Psychosexual therapy may involve exploring family myths and cultural taboos that have impacted the way someone associates with sex and sexual intimacy. Questions that may be asked include: "If sex was once enjoyable, what happened to change that?" and "What feels good and what feels disappointing?". These encourage the re-examination of deep-set sexual assumptions and beliefs, and in a good therapeutic relationship between client and therapist, there will be the opportunity to find answers and develop a healthier relationship with sex and sexual intimacy.
For more information on this form of treatment, please see our psychosexual therapy page.
Relationship counselling, also commonly called couples counselling, is effective for helping couples to explore their physical communication and their understanding of what sex means to them. Sex may have become mechanical and a way to maintain a safe distance for one person. In such cases, the partner may mourn the lack of intimacy and trust which would allow them to feel safe and enjoy sex. Withdrawal of sex can happen when a person has no alternative way to express their anger and disappointment – so the forbidden feelings are acted out in the bedroom. These are just some of the issues that may be addressed in relationship counselling to help couples become more aware of each other's needs and desires and thus be able to reach a solution that works best for both of them.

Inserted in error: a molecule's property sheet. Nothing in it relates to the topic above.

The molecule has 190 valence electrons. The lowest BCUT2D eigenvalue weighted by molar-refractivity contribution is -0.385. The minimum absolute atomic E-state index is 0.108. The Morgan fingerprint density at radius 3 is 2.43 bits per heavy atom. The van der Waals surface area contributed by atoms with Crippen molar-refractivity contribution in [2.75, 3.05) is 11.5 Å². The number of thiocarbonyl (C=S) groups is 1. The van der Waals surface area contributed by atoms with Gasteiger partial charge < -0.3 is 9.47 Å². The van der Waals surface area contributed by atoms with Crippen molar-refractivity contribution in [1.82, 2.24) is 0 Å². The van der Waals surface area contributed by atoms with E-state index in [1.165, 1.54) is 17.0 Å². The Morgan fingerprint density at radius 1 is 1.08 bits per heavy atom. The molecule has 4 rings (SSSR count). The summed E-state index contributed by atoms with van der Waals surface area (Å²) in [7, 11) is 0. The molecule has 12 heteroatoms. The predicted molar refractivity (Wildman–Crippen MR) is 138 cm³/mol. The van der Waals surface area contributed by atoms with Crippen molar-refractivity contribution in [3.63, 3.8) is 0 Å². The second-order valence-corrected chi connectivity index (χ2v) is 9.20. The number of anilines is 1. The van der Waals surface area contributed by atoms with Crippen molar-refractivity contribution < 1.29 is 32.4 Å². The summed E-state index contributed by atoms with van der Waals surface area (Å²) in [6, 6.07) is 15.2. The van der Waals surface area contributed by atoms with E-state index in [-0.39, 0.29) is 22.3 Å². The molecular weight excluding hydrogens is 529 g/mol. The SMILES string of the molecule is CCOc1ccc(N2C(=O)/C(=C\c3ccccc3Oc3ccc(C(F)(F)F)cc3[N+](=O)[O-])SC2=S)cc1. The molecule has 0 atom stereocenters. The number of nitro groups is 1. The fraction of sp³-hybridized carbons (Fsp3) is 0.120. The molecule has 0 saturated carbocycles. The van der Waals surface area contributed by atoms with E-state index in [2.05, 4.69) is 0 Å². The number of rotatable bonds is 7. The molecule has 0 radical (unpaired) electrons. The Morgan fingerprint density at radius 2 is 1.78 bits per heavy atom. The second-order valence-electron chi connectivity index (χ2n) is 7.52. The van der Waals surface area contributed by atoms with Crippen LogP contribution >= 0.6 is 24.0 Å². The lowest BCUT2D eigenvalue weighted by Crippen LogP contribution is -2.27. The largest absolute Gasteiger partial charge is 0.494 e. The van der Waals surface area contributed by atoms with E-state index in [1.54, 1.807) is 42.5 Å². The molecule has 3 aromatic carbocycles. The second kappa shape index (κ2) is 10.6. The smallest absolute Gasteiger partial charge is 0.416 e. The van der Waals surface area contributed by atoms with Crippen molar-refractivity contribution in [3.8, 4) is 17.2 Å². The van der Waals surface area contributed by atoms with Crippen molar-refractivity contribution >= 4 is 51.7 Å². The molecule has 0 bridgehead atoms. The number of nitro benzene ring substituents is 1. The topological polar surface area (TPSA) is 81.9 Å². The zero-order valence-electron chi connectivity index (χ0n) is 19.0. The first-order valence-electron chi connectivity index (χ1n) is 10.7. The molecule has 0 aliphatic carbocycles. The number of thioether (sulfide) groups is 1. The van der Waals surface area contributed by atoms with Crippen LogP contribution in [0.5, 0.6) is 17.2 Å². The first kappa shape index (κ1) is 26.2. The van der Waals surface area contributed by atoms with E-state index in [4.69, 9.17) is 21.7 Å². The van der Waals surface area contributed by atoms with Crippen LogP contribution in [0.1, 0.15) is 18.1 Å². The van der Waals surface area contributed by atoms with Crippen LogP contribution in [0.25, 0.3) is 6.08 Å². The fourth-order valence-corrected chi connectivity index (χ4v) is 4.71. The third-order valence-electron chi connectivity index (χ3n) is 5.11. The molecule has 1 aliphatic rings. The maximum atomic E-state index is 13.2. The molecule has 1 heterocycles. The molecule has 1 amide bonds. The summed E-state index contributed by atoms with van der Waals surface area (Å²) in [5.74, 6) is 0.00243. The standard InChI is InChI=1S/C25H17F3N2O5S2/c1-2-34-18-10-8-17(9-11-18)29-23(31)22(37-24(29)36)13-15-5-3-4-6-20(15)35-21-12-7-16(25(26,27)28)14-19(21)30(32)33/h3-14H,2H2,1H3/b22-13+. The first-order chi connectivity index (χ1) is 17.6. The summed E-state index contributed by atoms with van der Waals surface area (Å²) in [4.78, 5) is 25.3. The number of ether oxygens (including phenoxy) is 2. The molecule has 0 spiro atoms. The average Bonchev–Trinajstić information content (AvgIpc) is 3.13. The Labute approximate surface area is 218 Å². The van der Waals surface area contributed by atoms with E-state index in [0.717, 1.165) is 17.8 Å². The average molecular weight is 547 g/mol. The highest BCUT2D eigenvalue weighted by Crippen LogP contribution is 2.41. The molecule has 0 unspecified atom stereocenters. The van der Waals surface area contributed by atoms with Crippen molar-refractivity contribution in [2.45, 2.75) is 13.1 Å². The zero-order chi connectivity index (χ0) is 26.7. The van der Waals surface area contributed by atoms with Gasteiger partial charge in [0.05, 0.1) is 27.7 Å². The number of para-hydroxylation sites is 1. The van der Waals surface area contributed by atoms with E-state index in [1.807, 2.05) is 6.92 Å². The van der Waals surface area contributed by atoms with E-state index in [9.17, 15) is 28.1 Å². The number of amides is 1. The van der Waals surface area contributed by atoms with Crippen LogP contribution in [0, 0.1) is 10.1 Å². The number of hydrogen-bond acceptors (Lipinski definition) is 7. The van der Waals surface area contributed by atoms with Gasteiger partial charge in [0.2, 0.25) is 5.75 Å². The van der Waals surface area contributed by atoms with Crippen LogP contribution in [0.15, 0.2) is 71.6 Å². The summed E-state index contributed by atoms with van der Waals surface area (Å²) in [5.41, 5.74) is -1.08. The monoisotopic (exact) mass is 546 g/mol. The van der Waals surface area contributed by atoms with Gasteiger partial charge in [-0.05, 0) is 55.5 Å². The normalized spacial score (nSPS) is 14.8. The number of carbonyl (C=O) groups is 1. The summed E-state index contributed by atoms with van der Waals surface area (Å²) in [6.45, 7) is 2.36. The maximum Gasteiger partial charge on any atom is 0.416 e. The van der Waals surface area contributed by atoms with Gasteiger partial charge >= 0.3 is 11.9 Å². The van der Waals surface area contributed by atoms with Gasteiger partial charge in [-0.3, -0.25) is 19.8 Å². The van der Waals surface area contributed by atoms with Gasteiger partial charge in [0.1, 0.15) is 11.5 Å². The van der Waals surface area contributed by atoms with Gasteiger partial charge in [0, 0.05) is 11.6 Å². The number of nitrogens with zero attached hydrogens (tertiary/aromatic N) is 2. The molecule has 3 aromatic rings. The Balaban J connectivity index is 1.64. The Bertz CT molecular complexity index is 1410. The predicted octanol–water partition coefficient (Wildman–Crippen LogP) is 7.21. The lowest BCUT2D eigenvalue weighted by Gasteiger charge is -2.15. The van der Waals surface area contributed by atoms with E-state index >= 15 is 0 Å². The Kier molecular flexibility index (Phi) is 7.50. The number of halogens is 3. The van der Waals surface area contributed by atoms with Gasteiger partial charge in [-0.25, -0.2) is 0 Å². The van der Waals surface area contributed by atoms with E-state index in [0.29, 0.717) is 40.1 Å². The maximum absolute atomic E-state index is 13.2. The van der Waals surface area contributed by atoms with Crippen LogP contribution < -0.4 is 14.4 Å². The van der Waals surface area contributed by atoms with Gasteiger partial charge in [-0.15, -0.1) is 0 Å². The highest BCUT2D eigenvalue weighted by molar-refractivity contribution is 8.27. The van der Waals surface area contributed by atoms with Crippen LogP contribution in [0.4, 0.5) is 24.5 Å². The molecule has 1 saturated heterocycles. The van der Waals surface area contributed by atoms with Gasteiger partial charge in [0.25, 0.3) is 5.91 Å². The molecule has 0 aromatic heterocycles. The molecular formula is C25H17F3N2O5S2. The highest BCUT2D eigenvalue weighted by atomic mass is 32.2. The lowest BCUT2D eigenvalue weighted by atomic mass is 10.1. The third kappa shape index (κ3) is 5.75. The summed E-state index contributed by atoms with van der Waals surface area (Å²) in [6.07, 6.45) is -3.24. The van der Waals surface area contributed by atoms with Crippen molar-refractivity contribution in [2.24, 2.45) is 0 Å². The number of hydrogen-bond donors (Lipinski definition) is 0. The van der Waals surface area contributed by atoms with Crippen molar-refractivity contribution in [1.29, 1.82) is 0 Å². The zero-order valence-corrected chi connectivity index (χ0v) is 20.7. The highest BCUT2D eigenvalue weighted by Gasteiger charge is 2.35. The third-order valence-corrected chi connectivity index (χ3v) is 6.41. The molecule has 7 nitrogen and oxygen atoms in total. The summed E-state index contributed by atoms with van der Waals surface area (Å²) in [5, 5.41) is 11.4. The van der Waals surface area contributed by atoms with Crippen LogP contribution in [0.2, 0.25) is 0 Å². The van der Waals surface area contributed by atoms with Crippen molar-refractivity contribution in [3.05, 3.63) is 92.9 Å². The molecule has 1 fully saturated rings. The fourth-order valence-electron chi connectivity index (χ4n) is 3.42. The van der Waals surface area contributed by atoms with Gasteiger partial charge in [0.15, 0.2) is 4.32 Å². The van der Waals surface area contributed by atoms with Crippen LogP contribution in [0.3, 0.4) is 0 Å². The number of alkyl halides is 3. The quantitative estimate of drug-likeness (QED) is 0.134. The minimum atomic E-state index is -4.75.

For more information on this form of treatment, please see our relationship issues section.
What should I be looking for in a counsellor or psychotherapist?
Currently, there are no official rules or regulations stipulating what level of training a counsellor dealing with sexual issues needs. There are however several accredited courses, qualifications and workshops available to counsellors to improve their knowledge of a particular area, so for peace of mind, you may wish to check to see if they have had further training in psychosexual issues.
If you’ve never worked with a counsellor before, here are five questions you should ask yourself when searching for a counsellor. If you’re unsure if the therapist you have found is the right person for you, know that it’s OK to 'play the field' and try working with another therapist to help find one that fits. Counsellor Graeme Orr MBACP (Accred) explains the signs you’ve found a great counsellor.